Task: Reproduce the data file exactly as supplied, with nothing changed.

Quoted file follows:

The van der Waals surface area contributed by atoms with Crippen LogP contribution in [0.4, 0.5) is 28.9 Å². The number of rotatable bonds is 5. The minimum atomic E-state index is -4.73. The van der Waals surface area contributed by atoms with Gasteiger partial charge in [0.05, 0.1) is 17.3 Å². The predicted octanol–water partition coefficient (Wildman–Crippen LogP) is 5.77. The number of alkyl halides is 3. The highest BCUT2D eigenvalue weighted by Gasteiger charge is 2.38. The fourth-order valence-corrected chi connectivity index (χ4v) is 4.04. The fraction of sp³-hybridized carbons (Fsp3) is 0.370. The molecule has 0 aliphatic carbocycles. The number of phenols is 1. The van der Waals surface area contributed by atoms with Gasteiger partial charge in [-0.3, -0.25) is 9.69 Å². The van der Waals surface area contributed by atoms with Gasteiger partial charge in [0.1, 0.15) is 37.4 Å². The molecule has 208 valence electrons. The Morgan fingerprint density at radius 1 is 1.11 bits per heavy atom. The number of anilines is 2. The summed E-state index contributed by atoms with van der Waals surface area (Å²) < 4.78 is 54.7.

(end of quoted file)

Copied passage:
The van der Waals surface area contributed by atoms with Crippen LogP contribution in [0.4, 0.5) is 28.9 Å². The number of rotatable bonds is 5. The minimum atomic E-state index is -4.73. The van der Waals surface area contributed by atoms with Gasteiger partial charge in [0.05, 0.1) is 17.3 Å². The predicted octanol–water partition coefficient (Wildman–Crippen LogP) is 5.77. The number of alkyl halides is 3. The highest BCUT2D eigenvalue weighted by Gasteiger charge is 2.38. The fourth-order valence-corrected chi connectivity index (χ4v) is 4.04. The fraction of sp³-hybridized carbons (Fsp3) is 0.370. The molecule has 0 aliphatic carbocycles. The number of phenols is 1. The van der Waals surface area contributed by atoms with Gasteiger partial charge in [-0.3, -0.25) is 9.69 Å². The van der Waals surface area contributed by atoms with Gasteiger partial charge in [0.1, 0.15) is 37.4 Å². The molecule has 208 valence electrons. The Morgan fingerprint density at radius 1 is 1.11 bits per heavy atom. The number of anilines is 2. The summed E-state index contributed by atoms with van der Waals surface area (Å²) < 4.78 is 54.7.